Forget Nordstream 2, Turkstream Is The Prize

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Written by Tom Luongo; Originally appeared at his blog

While the Trump Administration still thinks it can play enough games to derail the Nordstream 2 pipeline via sanctions and threats, the impotence of its position geopolitically was on display the other day as the final pipe of the first train of the Turkstream pipeline entered the waters of the Black Sea.

The pipe was sanctioned by Russian President Vladimir Putin and Turkish President Recep Tayyip Erdogan who shared a public stage and held bilateral talks afterwards.  I think it is important for everyone to watch the response to Putin’s speech in its entirety.  Because it highlights just how far Russian/Turkish relations have come since the November 24th, 2015 incident where Turkey shot down a Russian SU-24 over Syria.

When you contrast this event with the strained and uninspired interactions between Erdogan and President Trump you realize that the world is moving forward despite the seeming power of the United States to derail events.

And Turkey is the key player in the region, geographically, culturally and politically.  Erdogan and Putin know this.  And they also know that Turkey being the transit corridor of energy for Eastern Europe opens those countries up to economic and political power they haven’t enjoyed in a long time.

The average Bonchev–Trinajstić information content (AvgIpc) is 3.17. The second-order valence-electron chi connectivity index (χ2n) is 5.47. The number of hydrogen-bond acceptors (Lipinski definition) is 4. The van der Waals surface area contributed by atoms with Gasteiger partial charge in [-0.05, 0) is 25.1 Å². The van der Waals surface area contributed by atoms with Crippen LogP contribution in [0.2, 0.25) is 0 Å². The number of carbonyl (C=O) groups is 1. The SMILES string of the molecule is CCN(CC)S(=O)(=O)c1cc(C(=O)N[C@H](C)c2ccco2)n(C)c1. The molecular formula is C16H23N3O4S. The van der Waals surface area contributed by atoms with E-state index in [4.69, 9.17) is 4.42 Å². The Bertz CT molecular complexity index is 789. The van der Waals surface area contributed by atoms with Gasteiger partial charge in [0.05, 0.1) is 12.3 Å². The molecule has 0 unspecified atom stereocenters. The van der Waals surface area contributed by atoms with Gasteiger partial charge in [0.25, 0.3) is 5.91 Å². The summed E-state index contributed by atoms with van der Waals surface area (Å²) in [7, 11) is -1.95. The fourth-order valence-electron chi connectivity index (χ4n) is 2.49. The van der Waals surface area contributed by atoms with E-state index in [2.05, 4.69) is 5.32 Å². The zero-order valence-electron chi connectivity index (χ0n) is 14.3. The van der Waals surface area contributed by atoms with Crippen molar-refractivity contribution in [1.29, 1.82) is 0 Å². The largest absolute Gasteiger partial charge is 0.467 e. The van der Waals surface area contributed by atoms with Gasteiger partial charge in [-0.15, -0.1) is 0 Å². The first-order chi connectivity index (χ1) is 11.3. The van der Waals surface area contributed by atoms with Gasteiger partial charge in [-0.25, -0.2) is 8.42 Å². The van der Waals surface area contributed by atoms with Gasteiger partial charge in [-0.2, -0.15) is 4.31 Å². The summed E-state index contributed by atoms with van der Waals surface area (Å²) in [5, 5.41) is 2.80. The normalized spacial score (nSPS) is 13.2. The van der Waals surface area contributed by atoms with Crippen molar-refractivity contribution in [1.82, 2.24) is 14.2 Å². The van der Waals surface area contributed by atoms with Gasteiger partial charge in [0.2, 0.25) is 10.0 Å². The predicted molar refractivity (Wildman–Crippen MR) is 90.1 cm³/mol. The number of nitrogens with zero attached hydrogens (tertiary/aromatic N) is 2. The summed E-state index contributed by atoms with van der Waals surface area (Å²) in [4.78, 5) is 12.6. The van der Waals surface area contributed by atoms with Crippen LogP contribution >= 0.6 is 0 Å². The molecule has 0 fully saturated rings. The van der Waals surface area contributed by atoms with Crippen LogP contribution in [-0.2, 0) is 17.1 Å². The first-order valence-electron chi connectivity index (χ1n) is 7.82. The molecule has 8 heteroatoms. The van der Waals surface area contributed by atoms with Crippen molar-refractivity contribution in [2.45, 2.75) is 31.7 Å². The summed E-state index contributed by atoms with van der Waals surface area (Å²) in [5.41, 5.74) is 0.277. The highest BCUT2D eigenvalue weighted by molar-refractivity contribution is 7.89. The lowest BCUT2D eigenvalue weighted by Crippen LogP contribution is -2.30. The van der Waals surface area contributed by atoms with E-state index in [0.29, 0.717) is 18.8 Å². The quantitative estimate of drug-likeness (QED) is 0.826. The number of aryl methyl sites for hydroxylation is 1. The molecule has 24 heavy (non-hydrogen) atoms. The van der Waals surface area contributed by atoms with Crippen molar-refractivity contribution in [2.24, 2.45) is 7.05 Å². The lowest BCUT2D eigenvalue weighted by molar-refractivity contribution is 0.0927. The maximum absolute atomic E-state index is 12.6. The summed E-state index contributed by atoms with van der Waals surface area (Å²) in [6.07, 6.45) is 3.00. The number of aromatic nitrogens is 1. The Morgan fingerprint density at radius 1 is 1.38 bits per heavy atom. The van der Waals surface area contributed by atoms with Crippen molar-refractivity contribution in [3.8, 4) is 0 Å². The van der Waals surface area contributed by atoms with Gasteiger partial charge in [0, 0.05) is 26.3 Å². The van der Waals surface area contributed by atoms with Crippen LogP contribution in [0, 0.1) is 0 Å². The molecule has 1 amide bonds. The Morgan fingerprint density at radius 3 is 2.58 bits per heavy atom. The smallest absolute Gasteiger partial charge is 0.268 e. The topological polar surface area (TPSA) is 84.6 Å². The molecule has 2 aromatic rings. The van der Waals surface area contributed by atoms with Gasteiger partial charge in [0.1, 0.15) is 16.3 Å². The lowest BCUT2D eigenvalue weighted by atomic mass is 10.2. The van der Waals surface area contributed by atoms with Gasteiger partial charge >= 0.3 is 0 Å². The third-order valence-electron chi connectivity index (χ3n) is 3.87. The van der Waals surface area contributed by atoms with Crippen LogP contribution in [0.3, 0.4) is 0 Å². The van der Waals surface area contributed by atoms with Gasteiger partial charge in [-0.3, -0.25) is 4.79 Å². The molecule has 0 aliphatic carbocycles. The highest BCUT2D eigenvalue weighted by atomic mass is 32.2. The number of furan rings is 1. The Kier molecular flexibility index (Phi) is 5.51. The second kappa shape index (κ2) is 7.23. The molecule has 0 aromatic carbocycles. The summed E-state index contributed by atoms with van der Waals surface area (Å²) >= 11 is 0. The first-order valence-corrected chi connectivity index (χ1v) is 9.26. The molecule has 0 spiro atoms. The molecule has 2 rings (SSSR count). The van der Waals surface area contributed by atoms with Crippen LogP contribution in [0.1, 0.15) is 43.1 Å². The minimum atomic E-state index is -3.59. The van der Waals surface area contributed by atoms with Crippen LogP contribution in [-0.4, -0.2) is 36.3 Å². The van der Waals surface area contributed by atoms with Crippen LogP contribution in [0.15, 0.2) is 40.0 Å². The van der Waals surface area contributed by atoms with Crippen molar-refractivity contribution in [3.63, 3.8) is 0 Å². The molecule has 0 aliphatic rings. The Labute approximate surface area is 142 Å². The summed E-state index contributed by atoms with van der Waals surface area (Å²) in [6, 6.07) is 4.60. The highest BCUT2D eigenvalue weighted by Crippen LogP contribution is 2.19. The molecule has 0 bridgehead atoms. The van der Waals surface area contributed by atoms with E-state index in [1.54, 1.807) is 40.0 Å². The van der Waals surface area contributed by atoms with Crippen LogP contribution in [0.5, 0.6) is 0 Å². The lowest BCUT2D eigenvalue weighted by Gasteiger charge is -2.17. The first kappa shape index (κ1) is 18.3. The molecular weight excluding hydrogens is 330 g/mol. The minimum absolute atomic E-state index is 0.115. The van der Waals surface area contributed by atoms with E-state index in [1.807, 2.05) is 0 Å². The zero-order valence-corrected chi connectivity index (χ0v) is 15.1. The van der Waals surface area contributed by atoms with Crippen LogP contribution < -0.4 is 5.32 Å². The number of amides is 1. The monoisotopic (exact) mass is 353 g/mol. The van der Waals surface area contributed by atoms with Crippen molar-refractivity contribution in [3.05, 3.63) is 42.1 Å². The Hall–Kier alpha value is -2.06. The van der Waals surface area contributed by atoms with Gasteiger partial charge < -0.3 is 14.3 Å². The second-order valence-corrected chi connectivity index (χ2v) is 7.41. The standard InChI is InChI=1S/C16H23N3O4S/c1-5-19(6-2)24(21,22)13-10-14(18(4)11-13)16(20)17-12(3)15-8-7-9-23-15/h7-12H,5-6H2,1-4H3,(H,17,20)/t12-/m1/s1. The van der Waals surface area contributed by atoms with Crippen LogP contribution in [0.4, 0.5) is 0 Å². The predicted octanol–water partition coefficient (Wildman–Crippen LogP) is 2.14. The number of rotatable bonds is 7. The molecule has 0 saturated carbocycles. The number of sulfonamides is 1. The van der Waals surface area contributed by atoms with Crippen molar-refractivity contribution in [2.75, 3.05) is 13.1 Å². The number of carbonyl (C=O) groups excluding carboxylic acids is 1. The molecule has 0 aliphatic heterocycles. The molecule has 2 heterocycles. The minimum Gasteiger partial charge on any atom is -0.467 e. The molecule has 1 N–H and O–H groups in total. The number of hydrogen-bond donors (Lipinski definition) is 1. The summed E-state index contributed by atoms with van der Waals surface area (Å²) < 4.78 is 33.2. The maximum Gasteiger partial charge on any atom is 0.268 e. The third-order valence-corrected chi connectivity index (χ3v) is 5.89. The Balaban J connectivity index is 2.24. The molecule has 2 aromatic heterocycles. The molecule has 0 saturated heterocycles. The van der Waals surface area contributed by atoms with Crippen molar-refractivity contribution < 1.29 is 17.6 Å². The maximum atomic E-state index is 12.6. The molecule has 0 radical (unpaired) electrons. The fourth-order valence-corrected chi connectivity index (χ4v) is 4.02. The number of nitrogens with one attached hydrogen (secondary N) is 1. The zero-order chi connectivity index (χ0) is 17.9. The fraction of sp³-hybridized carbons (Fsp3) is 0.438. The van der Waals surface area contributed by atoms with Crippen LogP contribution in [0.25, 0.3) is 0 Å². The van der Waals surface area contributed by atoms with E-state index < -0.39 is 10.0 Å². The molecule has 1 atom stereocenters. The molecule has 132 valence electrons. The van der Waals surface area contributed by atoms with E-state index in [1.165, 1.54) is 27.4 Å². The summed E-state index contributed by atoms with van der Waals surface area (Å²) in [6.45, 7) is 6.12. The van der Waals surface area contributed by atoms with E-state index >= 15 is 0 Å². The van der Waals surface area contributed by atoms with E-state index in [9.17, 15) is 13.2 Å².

The first train of Turkstream will serve Turkey directly.  Over the next couple of years the second train will be built which will serve as a jumping off point for bringing gas to Eastern and Southern Europe.

Countries like Bulgaria, Hungary, Italy, Greece, Serbia and Slovakia are lining up for access to Turkstream’s energy.  This, again, is in stark contrast to the insanely expensive Southern Transport Corridor (STC) pipeline set to bring one-third the amount of gas to Italy at five times the initial cost.

Turkstream will bring 15.75 bcm annually to Turkey and the second train that same amount to Europe.  The TAP – Trans Adriatic Pipeline  — will bring just 10 bcm annually and won’t do so before 2020, a project more than six years in the making.

Political Realities